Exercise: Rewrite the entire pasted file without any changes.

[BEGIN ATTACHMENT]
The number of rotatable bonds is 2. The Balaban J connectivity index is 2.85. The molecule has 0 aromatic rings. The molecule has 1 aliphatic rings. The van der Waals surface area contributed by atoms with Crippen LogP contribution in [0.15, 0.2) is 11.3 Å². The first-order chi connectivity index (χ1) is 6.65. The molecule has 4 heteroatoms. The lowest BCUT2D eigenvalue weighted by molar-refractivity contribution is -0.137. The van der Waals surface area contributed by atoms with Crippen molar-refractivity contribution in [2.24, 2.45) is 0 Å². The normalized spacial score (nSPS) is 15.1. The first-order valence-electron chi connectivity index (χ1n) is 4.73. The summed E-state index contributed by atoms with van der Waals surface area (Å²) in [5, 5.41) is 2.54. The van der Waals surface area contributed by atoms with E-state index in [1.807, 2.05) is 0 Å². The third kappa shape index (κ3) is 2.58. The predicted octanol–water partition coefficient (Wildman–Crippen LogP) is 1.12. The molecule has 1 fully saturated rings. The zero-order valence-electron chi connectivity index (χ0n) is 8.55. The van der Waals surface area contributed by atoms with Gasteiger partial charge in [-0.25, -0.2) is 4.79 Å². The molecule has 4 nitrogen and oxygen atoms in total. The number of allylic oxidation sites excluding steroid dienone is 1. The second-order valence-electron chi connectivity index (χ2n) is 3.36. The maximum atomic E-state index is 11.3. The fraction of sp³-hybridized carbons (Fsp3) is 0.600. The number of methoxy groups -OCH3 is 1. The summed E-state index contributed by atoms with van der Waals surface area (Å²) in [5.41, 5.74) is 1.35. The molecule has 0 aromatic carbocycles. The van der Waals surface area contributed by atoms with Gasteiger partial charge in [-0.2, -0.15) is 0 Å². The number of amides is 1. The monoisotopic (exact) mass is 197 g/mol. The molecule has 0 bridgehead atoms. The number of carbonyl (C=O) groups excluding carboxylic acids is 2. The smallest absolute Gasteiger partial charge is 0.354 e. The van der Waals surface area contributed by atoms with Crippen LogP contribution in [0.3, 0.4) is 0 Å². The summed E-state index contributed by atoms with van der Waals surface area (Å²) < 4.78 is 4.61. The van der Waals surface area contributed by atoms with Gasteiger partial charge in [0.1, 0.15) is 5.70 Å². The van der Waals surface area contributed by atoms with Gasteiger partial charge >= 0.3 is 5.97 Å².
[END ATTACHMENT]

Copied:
The number of rotatable bonds is 2. The Balaban J connectivity index is 2.85. The molecule has 0 aromatic rings. The molecule has 1 aliphatic rings. The van der Waals surface area contributed by atoms with Crippen LogP contribution in [0.15, 0.2) is 11.3 Å². The first-order chi connectivity index (χ1) is 6.65. The molecule has 4 heteroatoms. The lowest BCUT2D eigenvalue weighted by molar-refractivity contribution is -0.137. The van der Waals surface area contributed by atoms with Crippen molar-refractivity contribution in [2.24, 2.45) is 0 Å². The normalized spacial score (nSPS) is 15.1. The first-order valence-electron chi connectivity index (χ1n) is 4.73. The summed E-state index contributed by atoms with van der Waals surface area (Å²) in [5, 5.41) is 2.54. The van der Waals surface area contributed by atoms with E-state index in [1.807, 2.05) is 0 Å². The third kappa shape index (κ3) is 2.58. The predicted octanol–water partition coefficient (Wildman–Crippen LogP) is 1.12. The molecule has 1 fully saturated rings. The zero-order valence-electron chi connectivity index (χ0n) is 8.55. The van der Waals surface area contributed by atoms with Gasteiger partial charge in [-0.25, -0.2) is 4.79 Å². The molecule has 4 nitrogen and oxygen atoms in total. The number of allylic oxidation sites excluding steroid dienone is 1. The second-order valence-electron chi connectivity index (χ2n) is 3.36. The maximum atomic E-state index is 11.3. The fraction of sp³-hybridized carbons (Fsp3) is 0.600. The number of methoxy groups -OCH3 is 1. The summed E-state index contributed by atoms with van der Waals surface area (Å²) in [5.41, 5.74) is 1.35. The molecule has 0 aromatic carbocycles. The van der Waals surface area contributed by atoms with Gasteiger partial charge in [-0.2, -0.15) is 0 Å². The number of amides is 1. The monoisotopic (exact) mass is 197 g/mol. The molecule has 0 bridgehead atoms. The number of carbonyl (C=O) groups excluding carboxylic acids is 2. The smallest absolute Gasteiger partial charge is 0.354 e. The van der Waals surface area contributed by atoms with Crippen LogP contribution in [0.3, 0.4) is 0 Å². The summed E-state index contributed by atoms with van der Waals surface area (Å²) < 4.78 is 4.61. The van der Waals surface area contributed by atoms with Gasteiger partial charge in [0.1, 0.15) is 5.70 Å². The van der Waals surface area contributed by atoms with Gasteiger partial charge >= 0.3 is 5.97 Å².